Guest post series continues.
Well, I’ll tell you where I WISH I graduated from. I’ve heard of a saunameister school in Germany that has programs for bench-warmers like myself. UW Madison’s sauna program was pretty weak, so I opted for journalism for undergrad. However, next sauna season I’m going to pass around a hat for my sauna meister graduate school fund!
When and where were you first exposed to AUTHENTIC sauna?
Finland, of course. I landed a scholarship to spend the spring semester of my junior year of collage in Helsinki. I’ll never forget it. They picked us up at the airport and brought us directly to the public sauna. It was love at first sit! It quickly became a part of my daily life in Helsinki. I was surprised to find that each sauna was totally different. Often it was a special way to gather. We would gather at someone’s house for a sauna before a night out. It was a way to connect and sync up before we let loose. Other times it was a great way to be alone. I really missed that balance when I returned to UW. I think I’ve been looking for that well-rounded social scene ever since, which is why I started The 612 Sauna Society.
At what point – and what was the tipping point – for building your own mobile wood burning sauna?
It started as a Tiny House project. I soon realized that one of the biggest mistakes most people make on the Tiny House path is simply creating a miniature version of their current space. I think a Tiny House is an opportunity to make decisions and prioritize. Everything in your house should be beautiful or useful–that’s the Tiny House mantra. As I applied this thinking to my space, I decided to prioritize two things: creating a unique social space and special personal retreat. That focus eventually led to the mobile-sauna-tiny-house mashup now known as The Firehouse.
You seem to be very open armed, welcoming the Minneapolis community and hosting sauna parties in your backyard this winter. Did you keep track? How many saunas? How many different people came through your sauna? From when to when?
I tried keeping track with a google doc. I love google docs, but they have no place in the sauna world. Then I tried keeping track with chalk on the changing room wall, which also didn’t work. After three-to-five rounds in the sauna, the part of my brain that can count to 6 isn’t even working! My guess would be around 800 people showed up for saunas this winter, and about a third of them were first-timers. As you will recall (and history shall remember) the 612 Sauna Society Grand Master Council declared January “Sauna Awareness Month.” I hosted saunas Monday – Friday for the entire month, plus a few special weekend gatherings. The sauna was full almost every night. A full sauna is 6 people x 3 groups/night x 22 days = 360 people in January alone. I think it’s safe to say that the 612 Sauna Society produced at least 75% of the sweat in south Minneapolis during January 2015!
Tell us a little about the process you developed and used for inviting folks to your sauna.
Most applicants hear back from The 612 Sauna Society selection committee within 2-3 months. 30 applicants matriculate to the Bud Svetland Memorial Olympics (a hunger-games-style winter games competition held annually in Helsinki, Finland. The two survivors earn a seat at The Firehouse. That’s the plan anyway. In the meanwhile, I just post a google doc to the facebook page.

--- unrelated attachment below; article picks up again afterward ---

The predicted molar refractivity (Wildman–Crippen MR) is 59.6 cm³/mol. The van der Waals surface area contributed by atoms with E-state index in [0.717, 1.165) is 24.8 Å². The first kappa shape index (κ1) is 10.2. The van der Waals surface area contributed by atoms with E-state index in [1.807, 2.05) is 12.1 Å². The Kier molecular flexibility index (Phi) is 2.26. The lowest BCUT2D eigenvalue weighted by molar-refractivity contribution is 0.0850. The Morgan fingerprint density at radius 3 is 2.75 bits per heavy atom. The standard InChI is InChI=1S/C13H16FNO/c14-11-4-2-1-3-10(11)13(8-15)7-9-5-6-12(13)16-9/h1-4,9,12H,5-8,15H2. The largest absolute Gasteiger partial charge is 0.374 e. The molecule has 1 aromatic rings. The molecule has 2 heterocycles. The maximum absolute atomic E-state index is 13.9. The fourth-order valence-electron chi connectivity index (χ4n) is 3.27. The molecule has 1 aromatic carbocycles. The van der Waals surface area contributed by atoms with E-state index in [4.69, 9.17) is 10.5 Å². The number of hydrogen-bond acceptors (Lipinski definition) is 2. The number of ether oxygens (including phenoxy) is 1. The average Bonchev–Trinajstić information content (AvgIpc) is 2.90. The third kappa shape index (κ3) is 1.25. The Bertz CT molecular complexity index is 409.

Looking back on the experience, there’s probably many stories and memories that come to mind, but if you had to share one sauna gathering in particular, maybe as an example, please tell us a bit about it. When was it, who showed, for how long, etc.
The Monthly Woman’s Sauna Nights really stand out. Molly Reichart hosted the first woman-only sauna back in December 2014. It was the first time I handed over the hosting duties to someone else. Since then, someone new has stepped forward each month to host and there has been a waiting list every month. These gatherings gave me a chance to step back and realize just how much this community loves and appreciates this tradition. It’s something that just needs and wants to happen here in 612. I’m just grateful to be a part of it (even when I’m exiled from my own sauna and just serving after-sauna snacks in my apartment).
Another sauna that stands out was the night my house was robbed while I was having a lovely evening in the sauna. I was probably the most relaxed robbery vicitm those cops ever interviewed!
Where are you right now? And from 1-10, how badly do you wish there was an authentic sauna there with you?
I’m in Medellin, Colombia at the moment en route to Brazil. (Turns out that sauna isn’t the only way to deal with the cold!)
I don’t waste much energy missing sauna in the off-season. I just take it (or at least parts of it) with me wherever I go. For me, sauna is about hosting and hospitality. I really love those aspects of it. I love thinking about who’s coming and remembering funny things that happened the last time they came. I love starting the fire and chopping the wood, emptying the ashes from the stove, carrying the water, checking the outdoor shower, lighting the bonfire and candles, sweeping the floor, tidying the changing room, shoveling the walkway and steps. I love sitting in the sauna while guests arrive and listening to their chatter while they adjust to the space. When I’m not hosting sauna, I do my best to practice hospitality whoever I go, which keeps my fire burning even when I’m missing 612.